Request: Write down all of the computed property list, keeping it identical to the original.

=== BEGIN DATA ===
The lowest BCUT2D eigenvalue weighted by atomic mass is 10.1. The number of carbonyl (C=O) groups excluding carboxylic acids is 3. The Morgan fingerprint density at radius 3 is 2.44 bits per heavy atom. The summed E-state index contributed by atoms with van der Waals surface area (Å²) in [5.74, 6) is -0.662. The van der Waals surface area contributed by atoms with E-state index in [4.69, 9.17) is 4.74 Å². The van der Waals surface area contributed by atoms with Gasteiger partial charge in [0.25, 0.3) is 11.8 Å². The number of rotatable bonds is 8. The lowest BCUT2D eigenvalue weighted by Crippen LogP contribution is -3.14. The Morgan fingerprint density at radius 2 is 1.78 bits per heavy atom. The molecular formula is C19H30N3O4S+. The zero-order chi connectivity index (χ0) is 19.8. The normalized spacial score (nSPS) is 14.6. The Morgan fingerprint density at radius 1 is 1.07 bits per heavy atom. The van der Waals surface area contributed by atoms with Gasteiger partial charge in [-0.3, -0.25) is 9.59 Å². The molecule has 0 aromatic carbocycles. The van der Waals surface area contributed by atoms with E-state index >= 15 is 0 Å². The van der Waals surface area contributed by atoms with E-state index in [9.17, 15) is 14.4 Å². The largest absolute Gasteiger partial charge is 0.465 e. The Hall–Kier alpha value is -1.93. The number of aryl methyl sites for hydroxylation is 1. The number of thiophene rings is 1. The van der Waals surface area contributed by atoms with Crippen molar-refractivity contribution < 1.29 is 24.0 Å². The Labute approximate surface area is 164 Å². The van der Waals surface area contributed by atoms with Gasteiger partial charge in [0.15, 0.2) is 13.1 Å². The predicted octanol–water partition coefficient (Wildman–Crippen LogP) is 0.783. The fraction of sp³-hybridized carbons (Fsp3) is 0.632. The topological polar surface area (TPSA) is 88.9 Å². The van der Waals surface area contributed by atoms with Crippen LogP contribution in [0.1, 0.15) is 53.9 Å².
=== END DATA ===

The lowest BCUT2D eigenvalue weighted by atomic mass is 10.1. The number of carbonyl (C=O) groups excluding carboxylic acids is 3. The Morgan fingerprint density at radius 3 is 2.44 bits per heavy atom. The summed E-state index contributed by atoms with van der Waals surface area (Å²) in [5.74, 6) is -0.662. The van der Waals surface area contributed by atoms with E-state index in [4.69, 9.17) is 4.74 Å². The van der Waals surface area contributed by atoms with Gasteiger partial charge in [0.25, 0.3) is 11.8 Å². The number of rotatable bonds is 8. The lowest BCUT2D eigenvalue weighted by Crippen LogP contribution is -3.14. The Morgan fingerprint density at radius 2 is 1.78 bits per heavy atom. The molecular formula is C19H30N3O4S+. The zero-order chi connectivity index (χ0) is 19.8. The normalized spacial score (nSPS) is 14.6. The Morgan fingerprint density at radius 1 is 1.07 bits per heavy atom. The van der Waals surface area contributed by atoms with Gasteiger partial charge in [-0.3, -0.25) is 9.59 Å². The molecule has 0 aromatic carbocycles. The van der Waals surface area contributed by atoms with E-state index >= 15 is 0 Å². The van der Waals surface area contributed by atoms with E-state index in [9.17, 15) is 14.4 Å². The largest absolute Gasteiger partial charge is 0.465 e. The Hall–Kier alpha value is -1.93. The number of aryl methyl sites for hydroxylation is 1. The number of thiophene rings is 1. The van der Waals surface area contributed by atoms with Crippen molar-refractivity contribution < 1.29 is 24.0 Å². The Labute approximate surface area is 164 Å². The van der Waals surface area contributed by atoms with Gasteiger partial charge in [0.15, 0.2) is 13.1 Å². The predicted octanol–water partition coefficient (Wildman–Crippen LogP) is 0.783. The fraction of sp³-hybridized carbons (Fsp3) is 0.632. The topological polar surface area (TPSA) is 88.9 Å². The van der Waals surface area contributed by atoms with Crippen LogP contribution in [0.1, 0.15) is 53.9 Å².